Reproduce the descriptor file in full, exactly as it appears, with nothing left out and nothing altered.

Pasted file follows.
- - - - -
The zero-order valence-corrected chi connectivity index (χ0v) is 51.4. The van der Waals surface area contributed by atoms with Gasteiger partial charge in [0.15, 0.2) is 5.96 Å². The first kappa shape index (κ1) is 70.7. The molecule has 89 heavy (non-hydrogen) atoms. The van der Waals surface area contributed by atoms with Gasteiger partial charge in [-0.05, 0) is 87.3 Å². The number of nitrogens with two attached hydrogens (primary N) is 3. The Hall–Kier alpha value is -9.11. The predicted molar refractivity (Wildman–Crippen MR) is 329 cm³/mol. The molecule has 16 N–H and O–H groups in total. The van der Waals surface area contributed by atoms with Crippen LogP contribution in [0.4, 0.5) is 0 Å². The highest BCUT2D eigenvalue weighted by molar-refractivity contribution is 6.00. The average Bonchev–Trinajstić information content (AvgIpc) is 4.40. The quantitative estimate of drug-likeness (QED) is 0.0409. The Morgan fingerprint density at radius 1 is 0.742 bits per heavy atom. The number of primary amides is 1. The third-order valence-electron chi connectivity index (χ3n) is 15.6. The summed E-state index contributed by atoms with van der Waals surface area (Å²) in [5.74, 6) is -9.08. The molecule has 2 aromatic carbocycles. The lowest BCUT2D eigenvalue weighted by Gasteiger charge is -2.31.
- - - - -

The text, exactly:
The zero-order valence-corrected chi connectivity index (χ0v) is 51.4. The van der Waals surface area contributed by atoms with Gasteiger partial charge in [0.15, 0.2) is 5.96 Å². The first kappa shape index (κ1) is 70.7. The molecule has 89 heavy (non-hydrogen) atoms. The van der Waals surface area contributed by atoms with Gasteiger partial charge in [-0.05, 0) is 87.3 Å². The number of nitrogens with two attached hydrogens (primary N) is 3. The Hall–Kier alpha value is -9.11. The predicted molar refractivity (Wildman–Crippen MR) is 329 cm³/mol. The molecule has 16 N–H and O–H groups in total. The van der Waals surface area contributed by atoms with Crippen LogP contribution in [0.4, 0.5) is 0 Å². The highest BCUT2D eigenvalue weighted by molar-refractivity contribution is 6.00. The average Bonchev–Trinajstić information content (AvgIpc) is 4.40. The quantitative estimate of drug-likeness (QED) is 0.0409. The Morgan fingerprint density at radius 1 is 0.742 bits per heavy atom. The number of primary amides is 1. The third-order valence-electron chi connectivity index (χ3n) is 15.6. The summed E-state index contributed by atoms with van der Waals surface area (Å²) in [5.74, 6) is -9.08. The molecule has 2 aromatic carbocycles. The lowest BCUT2D eigenvalue weighted by Gasteiger charge is -2.31.